Skip links

Twenty Questions to Help Secure Schools During a Pandemic

By Philip Reitinger, President and CEO of the Global Cyber Alliance

The pandemic hasn’t only affected businesses. Millions of students are now engaged in remote learning, and that number will soar when schools “reopen” in the coming months. Our own local school system, for example, will see most students going to school in person two days a week.

Cash-strapped school systems can get free help from the GCA Cybersecurity Toolkit for Small Business. Yes, the toolkit is targeted at small and medium-sized businesses, but the recommendations are just as applicable to schools and students, and most of the tools included can be used by them as well. Also, our nonprofit Work From Home coalition site includes a very few easy things to do immediately that will have a significant impact on improving your security.  

As schools struggle to deliver remote learning securely, here are twenty questions for school IT staffs, superintendents, and school boards to consider:

Questions to ask today:

  1. Do we have a full inventory of devices, hardware, software/applications, and cloud services we use? How do we keep that up to date?  
  2. Is all of our software current “in support” by the publisher? For example, are all of our Windows end user computers on Windows 10?
  3. What is our patch management policy? How quickly do we patch critical and severe vulnerabilities? Are we fully patched right now?
  4. How do we authenticate users? How broadly do we use authentication stronger than just a username and password? Is multi-factor authentication required for computer administrators and anyone with access to sensitive student data?
  5. How do we address malicious software on our systems? Do we depend just on antivirus software? Do we use a “Protective DNS Service” like Quad9 to detect and prevent installation and operation of malicious software?
  6. How do all of our security protections work in a “remote learning” environment? How well do our security tools work when devices are not on the schools’ network and may not be on site for months at a time?  
  7. Is our data backed up? Really? Are the backups offline or online? Could our backups be erased or encrypted by an intruder? How often do we back up? If we were hit by ransomware, could we restore our systems, or is it possible that our backups would be encrypted, untrustworthy, or unavailable? 
  8. How do we defend against phishing attacks? If a principal’s username and password were phished, how would we know it?

Questions to ask as soon as possible:

  1. Are our devices and software/applications securely configured? What standards do we use to configure endpoints and servers? How do we lock down those configurations so users can’t change them?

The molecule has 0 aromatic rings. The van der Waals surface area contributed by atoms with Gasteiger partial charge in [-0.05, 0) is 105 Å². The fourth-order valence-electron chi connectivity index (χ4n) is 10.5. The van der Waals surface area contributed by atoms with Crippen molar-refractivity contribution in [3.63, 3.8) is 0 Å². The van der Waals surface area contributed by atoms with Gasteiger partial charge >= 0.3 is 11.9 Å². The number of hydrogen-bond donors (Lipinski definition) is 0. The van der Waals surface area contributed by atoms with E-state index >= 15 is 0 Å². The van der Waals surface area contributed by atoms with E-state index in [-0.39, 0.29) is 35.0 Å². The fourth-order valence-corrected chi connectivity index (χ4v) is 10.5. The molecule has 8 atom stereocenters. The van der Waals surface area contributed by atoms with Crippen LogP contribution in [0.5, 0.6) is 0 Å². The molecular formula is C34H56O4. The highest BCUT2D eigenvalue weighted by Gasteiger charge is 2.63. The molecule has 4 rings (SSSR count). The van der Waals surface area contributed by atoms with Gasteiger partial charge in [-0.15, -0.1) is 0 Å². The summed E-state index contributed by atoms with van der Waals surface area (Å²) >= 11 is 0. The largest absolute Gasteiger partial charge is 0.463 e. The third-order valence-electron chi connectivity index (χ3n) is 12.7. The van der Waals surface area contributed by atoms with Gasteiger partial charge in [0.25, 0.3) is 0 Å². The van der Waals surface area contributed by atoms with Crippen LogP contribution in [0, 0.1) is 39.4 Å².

2. Do we scan our network for vulnerabilities? Do we scan both externally-facing systems like websites and our internal network (servers, endpoints, applications)?
  3. How do we monitor and log activity to detect attacks and system abuse? How long do we retain logs? How would we detect inappropriate use of our systems by insiders, such as students or staff?
  4. What is our incident response plan? How would we respond if we were attacked, such as through ransomware? Do we have any arrangements with third parties, such as the state or private companies, to help? If student data were exposed, how would we handle it?
  5. Have we locked down video-conference capabilities? Are we making sure that uninvited guests can’t join, and if someone disrupts the learning environment, we can immediately stop the misbehavior and also identify who is responsible?
  6. Do we protect our community against attacks that use our reputation and domain? Have we deployed DMARC to prevent spoofed emails being sent to students and parents? This point is easily forgotten – students or their families could be attacked by sending spoofed email from the school system, such as “please install this software” (where the software is actually malicious). This can harm students, families, and the school system.
  7.  Are we worried about denial-of-service attacks? Do we have defenses in place, and if an attack occurred, how would we respond?

Important questions

  1. How do we select third-party and cloud services to use? Do we look at their security practices?
  2. Have we examined the privacy and other policies for our software and service providers (including cloud services and applications) so that we are confident our sensitive data – particularly student data – is not being used inappropriately?
  3. What is our strategy for protecting smart devices (IoT) on our network? If we installed a smart device our system, and it had a vulnerability, would we know and what would we do?

Things you may not have thought about but are just as important as technical stuff:

  1. Is the superintendent aware of the risks and what we are doing? Does the superintendent know their role in an incident? Have we briefed the school board and asked for any additional resources we need to help provide cybersecurity and privacy during the pandemic?
  2. Have we talked to students and the community about the risks, to obtain their help to spot problems, and to emphasize that securing remote learning is a responsibility we all share?

Best wishes!

Translate »